Award-Winning Census Bureau HQ

US Census Bureau HQ
US Census Bureau Headquarters (photo: Eduard Hueber/Arch Photo, Inc./Skidmore, Owings @ Merrill, LLP)

As we noted in a recent post, AIA DC (the Washington chapter of the American Institute of Architects) gave the U.S. Bureau of the Census headquarters a 2012 Award of Excellence in Architecture. Skidmore, Owings & Merrill (SOM) won the award for its design of the Suitland, Md., facility, a LEED Silver–rated state-of-the-art workplace that also won a GSA Design Excellence Award citation for sustainability and workplace environment.

As GSA noted in its 2006 Design Awards book, Sustainability informs nearly every aspect of the 5 million-square-foot [building]. Its siting, massing, materials, and resource conservation emerge as a holistic effort to set an example of environmentally responsive design at an unusually large scale. And in many ways, the building’s green orientation works in tandem with strategies that make the building a superlative workplace for as many as 6,000 employees.”

Because Congress approved construction funding in stages, the headquarters was designed as two equal, self-contained structures that were built separately but function as a single building. The two sections appear to have been “pulled apart” in the middle, leaving a landscaped courtyard in the gap between them. The long, low structure was positioned to take advantage of solar gain as well as to avoid imposing visually on the landscape. The sides that face an adjacent woodland preserve feature a “wood veil” over a precast and curtainwall exterior: thousands of bent oak blades are vertically attached to help integrate the building into the landscape while also serving as sunshades during the day. Windows facing the courtyard are bare and fully glazed to maximize daylighting. The structure is topped by four green roofs that reduce thermal loads and capture rainwater.

Inside the building, an interior “main street” enhances movement within the workplace. This street traverses the entire main level and offers access to amenities—located in wood-clad “pods” protruding from the ground floor—that include a cafeteria, library, conference center, credit union, fitness center, daycare center and auditorium.

On the upper levels, workspaces are organized around two-story community “support nodes” staggered between various floors; these nodes contain pantries, lounges, copy centers, and other places where employees can gather as well as have chance encounters. Most departments are organized in a series of two-story units, which are connected vertically by internal stairways linked to the support nodes. The interior color scheme uses the spectrum as a wayfinding device, helping employees to locate themselves within the long building as the colors of walls, columns, flooring and other building features shift from red to orange to yellow and so forth. Narrow floor plates maximize daylight in all work areas and, in combination with a dimming system, reduce the use of electricity. Under-floor air delivery allows employees to control the temperature of their workstations. While these features aim to improve the workday experience and make the workplace more attractive to existing and potential employees, many current employees complain that the daylight can be blinding and the temperature controls ineffective.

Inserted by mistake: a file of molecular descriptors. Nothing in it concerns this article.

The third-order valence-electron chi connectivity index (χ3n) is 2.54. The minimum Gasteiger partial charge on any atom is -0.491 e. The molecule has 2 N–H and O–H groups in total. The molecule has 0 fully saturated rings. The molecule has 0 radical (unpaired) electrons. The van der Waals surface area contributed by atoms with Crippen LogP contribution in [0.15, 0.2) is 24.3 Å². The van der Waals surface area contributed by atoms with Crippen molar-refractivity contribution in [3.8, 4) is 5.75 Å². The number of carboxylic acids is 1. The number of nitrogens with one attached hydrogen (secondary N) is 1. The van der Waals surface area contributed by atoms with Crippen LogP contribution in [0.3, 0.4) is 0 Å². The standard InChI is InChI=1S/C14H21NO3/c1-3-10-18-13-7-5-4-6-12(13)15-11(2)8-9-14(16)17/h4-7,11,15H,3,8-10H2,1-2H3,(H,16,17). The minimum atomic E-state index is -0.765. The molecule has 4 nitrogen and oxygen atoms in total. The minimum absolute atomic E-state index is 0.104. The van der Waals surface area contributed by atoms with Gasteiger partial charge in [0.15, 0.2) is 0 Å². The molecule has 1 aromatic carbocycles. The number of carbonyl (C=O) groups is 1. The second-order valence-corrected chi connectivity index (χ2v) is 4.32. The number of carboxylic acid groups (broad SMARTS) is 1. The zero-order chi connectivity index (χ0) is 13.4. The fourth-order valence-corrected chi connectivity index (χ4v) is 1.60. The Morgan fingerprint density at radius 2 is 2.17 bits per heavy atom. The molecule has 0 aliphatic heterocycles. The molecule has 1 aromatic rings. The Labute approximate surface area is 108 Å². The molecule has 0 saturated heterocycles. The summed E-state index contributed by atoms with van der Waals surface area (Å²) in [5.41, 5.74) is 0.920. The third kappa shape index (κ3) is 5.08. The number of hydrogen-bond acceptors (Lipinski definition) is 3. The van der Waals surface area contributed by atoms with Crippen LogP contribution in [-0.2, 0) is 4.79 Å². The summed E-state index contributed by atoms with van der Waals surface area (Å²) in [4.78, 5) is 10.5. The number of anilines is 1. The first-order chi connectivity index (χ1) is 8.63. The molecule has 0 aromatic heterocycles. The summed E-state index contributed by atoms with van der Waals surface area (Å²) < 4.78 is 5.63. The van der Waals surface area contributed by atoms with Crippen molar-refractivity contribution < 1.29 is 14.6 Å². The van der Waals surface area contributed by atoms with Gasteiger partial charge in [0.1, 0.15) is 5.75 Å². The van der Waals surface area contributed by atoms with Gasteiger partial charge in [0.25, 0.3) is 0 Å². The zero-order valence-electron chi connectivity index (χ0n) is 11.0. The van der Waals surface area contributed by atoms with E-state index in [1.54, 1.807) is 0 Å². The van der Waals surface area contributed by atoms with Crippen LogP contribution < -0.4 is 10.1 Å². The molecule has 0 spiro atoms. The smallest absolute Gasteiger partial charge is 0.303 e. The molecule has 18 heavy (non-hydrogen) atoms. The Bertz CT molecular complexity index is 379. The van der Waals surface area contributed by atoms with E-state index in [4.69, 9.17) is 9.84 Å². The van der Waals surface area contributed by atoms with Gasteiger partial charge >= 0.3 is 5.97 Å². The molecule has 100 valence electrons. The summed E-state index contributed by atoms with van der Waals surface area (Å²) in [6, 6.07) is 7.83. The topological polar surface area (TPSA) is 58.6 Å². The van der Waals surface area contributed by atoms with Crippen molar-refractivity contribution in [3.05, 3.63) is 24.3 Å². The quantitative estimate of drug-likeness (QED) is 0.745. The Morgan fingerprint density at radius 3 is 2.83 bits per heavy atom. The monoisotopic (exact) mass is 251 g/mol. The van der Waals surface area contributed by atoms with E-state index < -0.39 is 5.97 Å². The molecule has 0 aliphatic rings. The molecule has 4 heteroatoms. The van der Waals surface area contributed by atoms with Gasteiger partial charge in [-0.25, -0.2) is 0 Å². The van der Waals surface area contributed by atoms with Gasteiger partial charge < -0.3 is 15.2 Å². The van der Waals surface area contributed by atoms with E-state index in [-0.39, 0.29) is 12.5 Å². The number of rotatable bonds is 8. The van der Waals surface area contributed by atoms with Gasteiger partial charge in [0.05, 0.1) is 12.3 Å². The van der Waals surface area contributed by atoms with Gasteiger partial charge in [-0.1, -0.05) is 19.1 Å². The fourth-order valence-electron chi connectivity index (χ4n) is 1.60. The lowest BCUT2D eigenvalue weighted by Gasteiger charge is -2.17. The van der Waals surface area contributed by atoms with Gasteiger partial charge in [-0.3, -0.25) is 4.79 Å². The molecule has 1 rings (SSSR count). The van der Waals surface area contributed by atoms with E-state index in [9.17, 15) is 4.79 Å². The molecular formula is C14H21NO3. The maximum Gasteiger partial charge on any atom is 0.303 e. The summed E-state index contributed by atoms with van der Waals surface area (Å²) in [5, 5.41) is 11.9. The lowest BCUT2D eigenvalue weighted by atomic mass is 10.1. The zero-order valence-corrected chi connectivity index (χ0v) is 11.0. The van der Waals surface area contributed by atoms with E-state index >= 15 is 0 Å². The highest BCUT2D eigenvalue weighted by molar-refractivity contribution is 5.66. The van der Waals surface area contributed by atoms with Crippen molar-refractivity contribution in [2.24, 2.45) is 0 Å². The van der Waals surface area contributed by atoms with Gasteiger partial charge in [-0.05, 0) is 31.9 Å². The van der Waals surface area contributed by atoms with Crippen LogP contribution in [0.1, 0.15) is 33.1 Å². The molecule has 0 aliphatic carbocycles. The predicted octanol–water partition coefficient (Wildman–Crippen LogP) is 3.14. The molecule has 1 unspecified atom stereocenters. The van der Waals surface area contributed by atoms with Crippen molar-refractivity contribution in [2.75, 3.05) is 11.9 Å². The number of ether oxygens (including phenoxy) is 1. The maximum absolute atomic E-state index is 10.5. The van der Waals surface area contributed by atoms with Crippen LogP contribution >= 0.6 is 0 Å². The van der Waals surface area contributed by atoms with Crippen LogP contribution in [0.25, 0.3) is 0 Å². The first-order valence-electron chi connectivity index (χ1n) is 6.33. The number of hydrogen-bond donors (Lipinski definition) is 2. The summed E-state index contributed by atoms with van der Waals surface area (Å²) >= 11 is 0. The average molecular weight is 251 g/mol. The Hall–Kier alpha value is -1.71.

A covered walkway connects the building to an adjacent Metrorail station, encouraging employees to use public transportation. Parking garages with 3,000 spaces are sheathed in a green, three-dimensional wire armature set above drip-irrigated planters filled with ivy, which has grown up the sides of the garages to filter light, increase the oxygen content of air within the garages and allow for natural ventilation.

Writing in the November 2007 issue of Architectural Record, Christoper Kieran commented that “By developing a visual language of sustainability, SOM has shown how new requirements for federal buildings can be used as design assets.” Indeed, the Census Bureau Headquarters is representative of GSA’s broad trends toward requiring federal agencies to provide more sustainable, innovative work environments.

Close-up of faced screening.
Close-up of the “wood veil”, marine-grade white oak designed to “create dappled patterns of shadow and warm light inside the offices, suggesting a forest interior”, according to SOM’s website.


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